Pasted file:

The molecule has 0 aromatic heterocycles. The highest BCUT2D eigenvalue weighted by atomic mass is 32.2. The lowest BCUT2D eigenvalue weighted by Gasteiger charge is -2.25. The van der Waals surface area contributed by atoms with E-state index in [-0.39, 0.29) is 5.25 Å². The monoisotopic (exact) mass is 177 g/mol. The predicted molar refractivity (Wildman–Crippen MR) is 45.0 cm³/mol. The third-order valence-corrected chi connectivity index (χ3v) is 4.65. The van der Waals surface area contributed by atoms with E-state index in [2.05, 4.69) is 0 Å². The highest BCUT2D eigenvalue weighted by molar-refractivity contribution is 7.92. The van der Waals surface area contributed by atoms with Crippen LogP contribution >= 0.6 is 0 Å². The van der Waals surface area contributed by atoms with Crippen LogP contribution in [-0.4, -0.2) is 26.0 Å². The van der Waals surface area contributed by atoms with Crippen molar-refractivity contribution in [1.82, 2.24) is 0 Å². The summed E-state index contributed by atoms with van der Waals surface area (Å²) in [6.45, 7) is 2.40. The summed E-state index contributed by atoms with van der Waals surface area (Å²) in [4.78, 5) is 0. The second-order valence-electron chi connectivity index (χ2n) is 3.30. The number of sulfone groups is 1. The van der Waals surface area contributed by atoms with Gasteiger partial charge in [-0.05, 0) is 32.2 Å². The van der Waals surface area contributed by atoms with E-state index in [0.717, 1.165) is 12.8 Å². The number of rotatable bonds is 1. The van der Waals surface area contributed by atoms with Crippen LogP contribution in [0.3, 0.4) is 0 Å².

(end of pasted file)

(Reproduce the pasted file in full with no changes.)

The molecule has 0 aromatic heterocycles. The highest BCUT2D eigenvalue weighted by atomic mass is 32.2. The lowest BCUT2D eigenvalue weighted by Gasteiger charge is -2.25. The van der Waals surface area contributed by atoms with E-state index in [-0.39, 0.29) is 5.25 Å². The monoisotopic (exact) mass is 177 g/mol. The predicted molar refractivity (Wildman–Crippen MR) is 45.0 cm³/mol. The third-order valence-corrected chi connectivity index (χ3v) is 4.65. The van der Waals surface area contributed by atoms with E-state index in [2.05, 4.69) is 0 Å². The highest BCUT2D eigenvalue weighted by molar-refractivity contribution is 7.92. The van der Waals surface area contributed by atoms with Crippen LogP contribution >= 0.6 is 0 Å². The van der Waals surface area contributed by atoms with Crippen LogP contribution in [-0.4, -0.2) is 26.0 Å². The van der Waals surface area contributed by atoms with Crippen molar-refractivity contribution in [1.82, 2.24) is 0 Å². The summed E-state index contributed by atoms with van der Waals surface area (Å²) in [6.45, 7) is 2.40. The summed E-state index contributed by atoms with van der Waals surface area (Å²) in [4.78, 5) is 0. The second-order valence-electron chi connectivity index (χ2n) is 3.30. The number of sulfone groups is 1. The van der Waals surface area contributed by atoms with Gasteiger partial charge in [-0.05, 0) is 32.2 Å². The van der Waals surface area contributed by atoms with E-state index in [0.717, 1.165) is 12.8 Å². The number of rotatable bonds is 1. The van der Waals surface area contributed by atoms with Crippen LogP contribution in [0.3, 0.4) is 0 Å².